Metalized via — A hole in the PCB that contains the hole ring and the plated hole wall. The metallized via may be the connection point of a plug-in, the layer of the signal, or a mounting hole.
The plated hole walls allow the wires on both sides of the PCB to be joined together.
Reflow soldering — Thaw the solder so that the pads (SMD) and device pins are connected together.
Silkscreen — letters, numbers, symbols, or graphics on a PCB. Basically there is only one color on each board and the resolution is relatively low.
Slotting — refers to any hole on the PCB that is not circular. Slotting can be electroplated or not. Since slotting requires additional cutting time, it sometimes increases the cost of the board.
Solder Paste Layer — A layer of solder paste of a certain thickness formed on the pads of the surface mount device through a stencil before placing the components on the PCB. During the reflow process, the solder paste melts and establishes a reliable electrical and mechanical connection between the pad and the device pins.
Soldering Furnace – A furnace for soldering inserts. Generally, there is a small amount of molten solder inside, and the board is quickly passed through, so that the exposed pins can be soldered.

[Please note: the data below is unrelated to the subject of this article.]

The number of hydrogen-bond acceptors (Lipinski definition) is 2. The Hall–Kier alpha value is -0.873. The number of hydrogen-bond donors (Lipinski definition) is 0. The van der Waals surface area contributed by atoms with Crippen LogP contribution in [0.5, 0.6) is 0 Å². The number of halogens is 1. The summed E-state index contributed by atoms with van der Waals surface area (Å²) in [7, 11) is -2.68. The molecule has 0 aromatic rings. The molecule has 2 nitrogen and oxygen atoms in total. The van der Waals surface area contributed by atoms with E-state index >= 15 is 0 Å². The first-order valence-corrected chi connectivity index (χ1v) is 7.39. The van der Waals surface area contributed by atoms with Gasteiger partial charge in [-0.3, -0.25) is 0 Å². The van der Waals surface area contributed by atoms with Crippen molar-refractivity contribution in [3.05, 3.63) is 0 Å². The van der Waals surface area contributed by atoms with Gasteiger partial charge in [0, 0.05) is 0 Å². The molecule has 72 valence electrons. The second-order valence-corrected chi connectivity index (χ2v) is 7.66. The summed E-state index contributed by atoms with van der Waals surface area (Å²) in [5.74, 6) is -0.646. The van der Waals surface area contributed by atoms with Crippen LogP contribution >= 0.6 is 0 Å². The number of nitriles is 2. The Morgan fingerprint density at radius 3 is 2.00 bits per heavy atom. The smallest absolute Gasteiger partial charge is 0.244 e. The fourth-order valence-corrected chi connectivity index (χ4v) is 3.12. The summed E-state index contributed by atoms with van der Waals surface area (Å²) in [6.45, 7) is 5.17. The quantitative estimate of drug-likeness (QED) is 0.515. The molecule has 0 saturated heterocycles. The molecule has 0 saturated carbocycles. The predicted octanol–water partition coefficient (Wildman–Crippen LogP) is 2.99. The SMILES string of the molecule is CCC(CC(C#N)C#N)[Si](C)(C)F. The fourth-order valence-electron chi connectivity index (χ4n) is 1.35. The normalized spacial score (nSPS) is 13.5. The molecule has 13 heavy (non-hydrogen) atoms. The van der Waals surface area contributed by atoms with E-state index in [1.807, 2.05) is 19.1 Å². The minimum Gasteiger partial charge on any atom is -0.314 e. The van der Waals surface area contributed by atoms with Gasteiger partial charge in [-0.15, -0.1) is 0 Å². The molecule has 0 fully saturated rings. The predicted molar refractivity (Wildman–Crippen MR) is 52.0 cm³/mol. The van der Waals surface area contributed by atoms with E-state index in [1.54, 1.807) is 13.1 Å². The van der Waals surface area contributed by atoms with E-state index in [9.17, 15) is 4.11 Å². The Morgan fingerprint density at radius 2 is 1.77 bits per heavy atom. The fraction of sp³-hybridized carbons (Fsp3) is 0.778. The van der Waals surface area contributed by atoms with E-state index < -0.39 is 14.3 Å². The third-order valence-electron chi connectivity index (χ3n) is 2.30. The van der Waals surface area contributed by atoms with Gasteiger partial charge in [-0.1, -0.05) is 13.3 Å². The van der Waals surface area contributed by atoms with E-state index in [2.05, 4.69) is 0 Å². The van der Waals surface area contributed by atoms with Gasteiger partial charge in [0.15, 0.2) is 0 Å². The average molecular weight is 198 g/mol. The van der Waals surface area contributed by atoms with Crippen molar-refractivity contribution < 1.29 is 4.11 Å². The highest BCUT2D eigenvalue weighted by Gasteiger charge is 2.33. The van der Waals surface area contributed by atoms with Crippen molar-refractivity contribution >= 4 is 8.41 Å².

Solder Mask — To prevent short circuits, corrosion, and other problems, the copper is covered with a protective film. The protective film is usually green or it may be other colors (SparkFun Red, Arduino Blue, or Apple Black). Generally referred to as “resistance soldering.”
Lianxi — The two connected pins on the device are incorrectly connected by a small drop of solder.
Surface Mounting — A method of assembly where the device simply needs to be placed on the board without the need to route the device pins through the vias on the board.
Thermal pad — refers to a short trace of the connection pad to the plane. If the pad is not properly designed for heat dissipation, it is difficult to heat the pad to a sufficient soldering temperature during soldering. Improper thermal pad design will make the pad more sticky and reflow soldering time is relatively long.
Trace – A generally continuous path of copper on a board.
V-score — An incomplete cut of the board that breaks the board through this line.
Via – A hole in the board that is typically used to switch signals from one layer to another. The plug hole refers to the over-hole covering the solder mask to prevent it from being soldered. Connector or device pin via, because plugging is not required because soldering is required.
Wave soldering — a method of soldering plug-in devices. The board is passed at a constant speed through a molten solder furnace that produces a stable peak, and the solder peaks solder the device pins and exposed pads together.
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Post time: Aug-07-2019